BRUNELLE v. CYRO INDUSTRIES

234 F. Supp.2d 26 (2002) | Cited 0 times | D. Maine | December 16, 2002

ORDER TO SHOW CAUSE

The plaintiff Craig Brunelle claims that Cyro Industries, hisemployer, and the individual defendants unlawfully deniedhim leave andwrongfully terminated him in violation of the Family Medical Leave Act("FMLA"), 29 U.S.C. § 2601, et seq., and the Maine Family MedicalLeave Requirements law ("MFMLR"), 26 M.R.S.A. § 843, et seq. OnSeptember 30, 2002, I affirmed the Recommended Decision of the MagistrateJudge granting the defendant Borque's summary judgment motion in totaland the remaining defendants' summary judgment motion as to Count II(termination in violation of the FMLA) and that portion of Count III(violation of the MFMLR) alleging retaliatory job discrimination. Thedefendants now move to exclude all evidence that the plaintiff maypresent at trial regarding any wages or benefits that he lost subsequentto his termination from Cyro Industries on March 29, 2001.

An employee is entitled to recover damages from an employer whoviolates the employee's right to take leave. 29 U.S.C. § 2615(a),2617(a)(1)(A)(i); 26 M.R.S.A. § 848.1 If an employee isterminated for a legitimate, non-discriminatory reason, however, he isonly entitled to recover damages for an employer's FMLA violationsuffered prior to his discharge "because the valid termination . . .severs the employment relationship and the joint obligations whichcompose such a relationship." Hite v. Biomet, Inc., 53 F. Supp.2d 1013,1025 (N.D.Ind. 1999). Here, the Court granted summary judgment in favorof the defendants on the plaintiff's claim of retaliatory discharge,finding that the plaintiff had failed to overcome the legitimate,non-discriminatory reason for termination given by the defendants. As aresult, the plaintiff is not entitled to lost wages or benefits after thedate of his discharge from Cyro Industries.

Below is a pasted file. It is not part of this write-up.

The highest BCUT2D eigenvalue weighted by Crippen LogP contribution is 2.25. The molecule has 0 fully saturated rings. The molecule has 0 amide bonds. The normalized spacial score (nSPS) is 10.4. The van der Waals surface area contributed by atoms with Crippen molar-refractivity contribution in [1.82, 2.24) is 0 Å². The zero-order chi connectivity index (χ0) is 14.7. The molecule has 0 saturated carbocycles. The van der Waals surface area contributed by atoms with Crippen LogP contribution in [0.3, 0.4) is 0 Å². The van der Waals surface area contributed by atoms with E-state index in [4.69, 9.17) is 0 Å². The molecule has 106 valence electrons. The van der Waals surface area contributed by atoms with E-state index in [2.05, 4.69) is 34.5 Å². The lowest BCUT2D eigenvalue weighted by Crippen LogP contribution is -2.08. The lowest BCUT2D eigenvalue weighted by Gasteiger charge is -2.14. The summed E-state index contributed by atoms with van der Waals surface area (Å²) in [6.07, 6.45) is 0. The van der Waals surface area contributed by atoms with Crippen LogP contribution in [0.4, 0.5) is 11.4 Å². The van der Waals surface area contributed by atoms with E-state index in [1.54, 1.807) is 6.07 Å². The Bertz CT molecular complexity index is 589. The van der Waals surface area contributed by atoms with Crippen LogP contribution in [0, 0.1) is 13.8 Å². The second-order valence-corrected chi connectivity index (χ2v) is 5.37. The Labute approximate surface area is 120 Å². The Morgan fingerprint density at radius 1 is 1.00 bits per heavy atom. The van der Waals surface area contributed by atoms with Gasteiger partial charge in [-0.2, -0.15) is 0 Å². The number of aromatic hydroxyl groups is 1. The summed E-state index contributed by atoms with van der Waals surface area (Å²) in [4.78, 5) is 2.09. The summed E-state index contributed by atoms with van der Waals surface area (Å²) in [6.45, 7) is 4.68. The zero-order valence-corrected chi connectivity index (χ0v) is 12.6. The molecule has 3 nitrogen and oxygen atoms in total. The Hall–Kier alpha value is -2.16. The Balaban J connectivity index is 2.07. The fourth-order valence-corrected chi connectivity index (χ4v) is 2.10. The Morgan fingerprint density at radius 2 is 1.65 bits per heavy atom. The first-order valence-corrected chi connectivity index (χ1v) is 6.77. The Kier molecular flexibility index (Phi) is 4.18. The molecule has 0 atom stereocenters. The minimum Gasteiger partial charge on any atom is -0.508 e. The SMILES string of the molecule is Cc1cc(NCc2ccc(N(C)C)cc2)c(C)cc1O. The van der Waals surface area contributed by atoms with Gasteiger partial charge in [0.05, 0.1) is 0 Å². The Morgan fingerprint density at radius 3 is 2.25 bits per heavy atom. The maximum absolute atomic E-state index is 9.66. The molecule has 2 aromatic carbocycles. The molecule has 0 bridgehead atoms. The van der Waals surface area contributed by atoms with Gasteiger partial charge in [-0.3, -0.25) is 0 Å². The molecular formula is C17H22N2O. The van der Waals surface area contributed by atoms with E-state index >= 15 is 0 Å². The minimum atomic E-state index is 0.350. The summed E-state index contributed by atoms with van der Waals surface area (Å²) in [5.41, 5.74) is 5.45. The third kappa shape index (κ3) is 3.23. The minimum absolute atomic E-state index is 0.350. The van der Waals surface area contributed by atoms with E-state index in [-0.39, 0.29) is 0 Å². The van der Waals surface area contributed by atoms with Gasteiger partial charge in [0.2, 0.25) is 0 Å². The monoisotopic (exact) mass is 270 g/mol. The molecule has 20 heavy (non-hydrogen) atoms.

In objecting to the defendants' motion to exclude evidence of damages,the plaintiff notes that this case should be dismissed if he cannot showthat he could recover damages. Dawson v. Leewood Nursing Home, Inc.,14 F. Supp.2d 828, 834 (E.D.Va. 1998). I find that the record is notclear whether the plaintiff incurred or seeks damages for any allegedviolations prior to his discharge.2 Accordingly, I order the partiesto show cause by January 3, 2003, why I should not dismiss this case.

SO ORDERED.

1. As the defendants point out in their Motion in Limine (Docket No.34), lost wages and benefits are not at issue with respect to theplaintiff's state law claim because remedies under the MFMLR are limitedto equitable relief and liquidated damages in the amount of $100 per dayfor each day the violation continues.

2. It also appears that an employee is not entitled to recoveremotional distress or punitive damages for an FMLA violation. Hite v.Biomet, Inc., 53 F. Supp.2d 1013, 1024 n. 13 (N.D.Ind. 1999).

Back to top